Living in a Visual Culture and How It’s Not So Easy on the Eyes

By February 1, 2018Computer Vision

Read This if You Look at a Screen of Any Kind for More Than 2 Hours Daily

 

How many of you have a job that could be classified as visual? This might mean that you depend on your eyes for a large portion of the work day; maybe you look at a screen all day, or maybe you spend your business hours looking over documents. Either way, our work is 90% visual in most vocational settings, which places heavier and heavier demand and stress on… you guessed it, your eyes.

Working with computers, working in graphic design, hammering out spreadsheets, making presentations on tablets, running a business from your cell phone — all of these activities are primarily visual.

The United States is becoming less and less a physical or manual labor country. We no longer engage in manufacturing, farming or building with our hands and bodies on the same scale as in the past. More and more of our jobs are based on visual labor rather than physical labor. We are now focused on computers, microtasks, visual analysis, viewership, design, research and other highly demanding activities that can potentially increase wear and tear, even damage our eyes.

Are Your Eyes Getting the Care They Need, and Deserve?

Little is being done to help office workers keep their eyes healthy and rested even though it’s how they do most of their work. People go to the gym to exercise their bodies and muscles, and people who do manual labor are required to take physical rest breaks, but few people do eye exercises that benefit your eyes, or take visual rest breaks. In fact, many people use their cell phones to text, watch videos and jump on social media during their breaks, instead of resting their eyes, after having spent most of the day working with their eyes.

The eye muscles are the most active muscles in the body. They are hard at work scanning across thousands and thousands of words every hour. Surprisingly, employers are neglecting the wellbeing of eyes of their Visual Workforce. This is short sighted (pun intended) because healthy eyes, clear vision, and appropriate tracking and eye teaming skills help employees be more comfortable, happy and productive. Health insurance plans often do not include vision insurance even though the majority of your work involves visual tasks. That means it’s up to you to take care of your own eyes.

Very few people consider the ergonomics of their office from a visual perspective. Workstations need to take visual needs into account such as:

  • The angle that workers are most comfortable viewing screens
  • Ambient and backlighting
  • Screen resolution and refresh rate

Protection from harmful blue light that is emitted from computer screens, cell phones, tablets, digital TVs and fluorescent lights. Blue light can cause more damage to the eyes than the sun
The humidity of the office also needs to be considered since heavy computer use often leads to dry eyes because we don’t blink as much when we stare at the computer screen

What is a “Visual Culture”?

 

Do you have friends who only express themselves in memes and gifs? That’s part and parcel of our culture relying more on our eyesight than any other sense. Vision is how we stay connected to the world, and each other.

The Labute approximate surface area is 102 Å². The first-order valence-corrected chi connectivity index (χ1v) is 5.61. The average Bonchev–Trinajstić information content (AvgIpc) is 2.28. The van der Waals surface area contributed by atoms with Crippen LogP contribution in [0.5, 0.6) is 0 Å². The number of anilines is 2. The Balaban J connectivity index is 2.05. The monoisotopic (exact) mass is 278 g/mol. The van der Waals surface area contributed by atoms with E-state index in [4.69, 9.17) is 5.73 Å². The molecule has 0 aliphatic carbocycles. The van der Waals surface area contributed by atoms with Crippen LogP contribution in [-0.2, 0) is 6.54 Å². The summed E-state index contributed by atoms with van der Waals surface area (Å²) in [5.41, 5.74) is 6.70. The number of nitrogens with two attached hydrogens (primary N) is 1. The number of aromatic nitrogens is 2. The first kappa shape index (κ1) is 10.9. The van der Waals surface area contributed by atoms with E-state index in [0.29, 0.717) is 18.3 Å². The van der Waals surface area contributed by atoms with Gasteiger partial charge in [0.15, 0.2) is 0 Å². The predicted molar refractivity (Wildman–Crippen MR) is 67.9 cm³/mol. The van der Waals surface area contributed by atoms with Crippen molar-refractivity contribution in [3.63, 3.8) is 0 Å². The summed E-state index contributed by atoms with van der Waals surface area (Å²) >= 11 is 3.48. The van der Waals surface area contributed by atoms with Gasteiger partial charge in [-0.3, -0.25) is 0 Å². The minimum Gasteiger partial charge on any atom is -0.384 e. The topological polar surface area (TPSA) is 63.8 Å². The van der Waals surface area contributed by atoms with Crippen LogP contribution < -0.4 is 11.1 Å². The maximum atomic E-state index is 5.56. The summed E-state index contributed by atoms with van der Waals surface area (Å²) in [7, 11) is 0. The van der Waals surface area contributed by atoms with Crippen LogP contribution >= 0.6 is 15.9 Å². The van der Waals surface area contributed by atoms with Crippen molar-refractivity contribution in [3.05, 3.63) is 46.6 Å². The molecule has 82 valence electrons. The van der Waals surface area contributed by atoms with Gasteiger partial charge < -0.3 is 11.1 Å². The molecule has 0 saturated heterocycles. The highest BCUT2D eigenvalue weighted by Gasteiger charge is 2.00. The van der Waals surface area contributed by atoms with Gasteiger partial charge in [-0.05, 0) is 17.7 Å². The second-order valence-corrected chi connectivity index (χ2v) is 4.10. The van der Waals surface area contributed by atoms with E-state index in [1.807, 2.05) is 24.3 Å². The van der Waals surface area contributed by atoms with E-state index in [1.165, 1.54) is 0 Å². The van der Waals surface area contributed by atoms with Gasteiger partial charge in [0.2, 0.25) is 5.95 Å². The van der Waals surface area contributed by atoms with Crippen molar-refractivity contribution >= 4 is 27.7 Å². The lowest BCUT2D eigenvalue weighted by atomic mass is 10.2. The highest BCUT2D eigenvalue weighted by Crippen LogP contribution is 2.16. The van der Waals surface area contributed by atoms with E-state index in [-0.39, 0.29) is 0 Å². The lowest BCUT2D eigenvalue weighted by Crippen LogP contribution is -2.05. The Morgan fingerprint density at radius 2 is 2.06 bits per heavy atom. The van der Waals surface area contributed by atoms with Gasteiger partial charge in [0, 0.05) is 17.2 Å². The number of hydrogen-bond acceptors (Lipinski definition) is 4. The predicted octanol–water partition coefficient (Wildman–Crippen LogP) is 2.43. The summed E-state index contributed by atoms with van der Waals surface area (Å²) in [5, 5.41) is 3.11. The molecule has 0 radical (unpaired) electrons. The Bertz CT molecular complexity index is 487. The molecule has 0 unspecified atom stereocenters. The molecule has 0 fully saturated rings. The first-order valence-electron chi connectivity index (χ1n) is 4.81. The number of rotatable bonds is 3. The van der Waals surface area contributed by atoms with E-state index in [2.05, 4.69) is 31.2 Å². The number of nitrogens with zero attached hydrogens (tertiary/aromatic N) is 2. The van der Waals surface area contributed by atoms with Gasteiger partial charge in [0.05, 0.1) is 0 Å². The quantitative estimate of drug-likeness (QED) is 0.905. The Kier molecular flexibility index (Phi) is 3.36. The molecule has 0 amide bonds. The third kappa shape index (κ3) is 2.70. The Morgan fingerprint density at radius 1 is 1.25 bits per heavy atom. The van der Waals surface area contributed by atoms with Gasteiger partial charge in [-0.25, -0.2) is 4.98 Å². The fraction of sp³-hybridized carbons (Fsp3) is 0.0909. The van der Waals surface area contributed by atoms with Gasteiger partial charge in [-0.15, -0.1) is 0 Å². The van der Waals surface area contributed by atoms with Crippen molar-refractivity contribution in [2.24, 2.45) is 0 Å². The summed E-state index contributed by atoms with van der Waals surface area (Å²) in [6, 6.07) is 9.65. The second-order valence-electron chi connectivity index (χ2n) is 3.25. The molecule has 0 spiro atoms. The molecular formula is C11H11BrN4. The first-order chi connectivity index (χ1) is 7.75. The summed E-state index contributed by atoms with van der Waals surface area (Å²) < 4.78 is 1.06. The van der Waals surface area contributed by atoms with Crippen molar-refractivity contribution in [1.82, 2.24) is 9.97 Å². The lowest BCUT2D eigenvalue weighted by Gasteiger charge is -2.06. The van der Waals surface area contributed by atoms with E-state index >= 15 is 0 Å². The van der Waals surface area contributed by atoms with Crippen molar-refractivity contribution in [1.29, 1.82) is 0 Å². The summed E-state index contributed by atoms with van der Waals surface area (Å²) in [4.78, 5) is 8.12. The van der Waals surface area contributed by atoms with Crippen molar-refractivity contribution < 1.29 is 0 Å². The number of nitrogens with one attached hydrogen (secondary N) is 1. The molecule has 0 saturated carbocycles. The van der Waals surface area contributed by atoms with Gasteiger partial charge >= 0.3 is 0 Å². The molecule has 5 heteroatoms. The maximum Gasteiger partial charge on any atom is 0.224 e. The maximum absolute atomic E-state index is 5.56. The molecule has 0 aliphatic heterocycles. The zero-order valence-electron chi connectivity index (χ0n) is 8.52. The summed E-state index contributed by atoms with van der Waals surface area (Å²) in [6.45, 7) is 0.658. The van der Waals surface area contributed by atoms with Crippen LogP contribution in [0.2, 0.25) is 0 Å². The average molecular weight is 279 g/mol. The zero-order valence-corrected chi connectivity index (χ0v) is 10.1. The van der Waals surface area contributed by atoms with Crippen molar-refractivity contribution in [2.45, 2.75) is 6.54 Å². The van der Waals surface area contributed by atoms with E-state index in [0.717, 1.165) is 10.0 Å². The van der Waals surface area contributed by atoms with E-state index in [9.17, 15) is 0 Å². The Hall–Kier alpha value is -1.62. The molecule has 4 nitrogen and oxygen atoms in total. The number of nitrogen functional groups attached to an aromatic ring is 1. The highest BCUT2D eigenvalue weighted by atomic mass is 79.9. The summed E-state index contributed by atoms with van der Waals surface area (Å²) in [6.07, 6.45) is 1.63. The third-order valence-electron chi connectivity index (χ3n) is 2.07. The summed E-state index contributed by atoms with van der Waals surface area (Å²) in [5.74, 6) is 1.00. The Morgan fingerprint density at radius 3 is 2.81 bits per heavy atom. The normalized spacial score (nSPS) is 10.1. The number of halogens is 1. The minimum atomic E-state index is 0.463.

Examples of visually demanding jobs include:

  • Designers (Web, Fashion, Video Game, Etc.)
  • Animators
  • Film and video Editors
  • Copywriters
  • Editorial Staff (Both Print and Digital)
  • Accountants
  • Law Professionals
  • Administrative Professionals
  • Security
  • Graphic design
  • Health professionals
  • Students
  • And Much, Much More

And the list keeps growing!

The number of multimedia artists and animators working in the field is projected by the Bureau of Labor Statistics to grow 10% from 2016 to 2026, due to increased demand for things like gaming, movies, TV, animation, and more. Also, not only does the work day trend towards digital devices, but recreational time as well. These include cell phones, social media, video games, chatting, video streaming, Youtube, TV, etc. That means it doesn’t look like our culture is going to shift away from this trend any time soon (or ever, for that matter).

Unchecked Stress on the Eyes Can Affect…

  • Visual Pursuits (Tracking Moving Objects)
  • Accommodation / Sustained Focus
  • Binocularity
  • Stereopsis (Perception of Depth)
  • Convergence (Tracking Towards and Away)
  • Plugged oily tear glands

This leads to:

  • Dry eyes
  • Eyes that are red, watering, burning, tired
  • Headaches
  • Eyestrain
  • Poor concentration
  • Diminished productivity

The bottom line is when your eyes feel tired, you feel tired!

That’s why it’s so important to take care of your eyes. The Hollywood Vision Center provides Vision Therapy for eye strain, double vision, sports vision, computer vision syndrome, visual impairment due to head trauma or brain injury, visually-related learning problems, and more.

We also have a state of the art MoisturEyes Spa to treat dry eyes that result from staring at the computer or cell phone for hours each day. https://www.hollywoodvision.com/moistureeyes-spa/

If you’re experiencing even what you perceive to be slight eye strain, it’s important to act now to avoid serious problems down the road. We have a dedicated staff of visioneers who work with you to help you see clear, easy, and comfortable so that you can perform your best at work and play!

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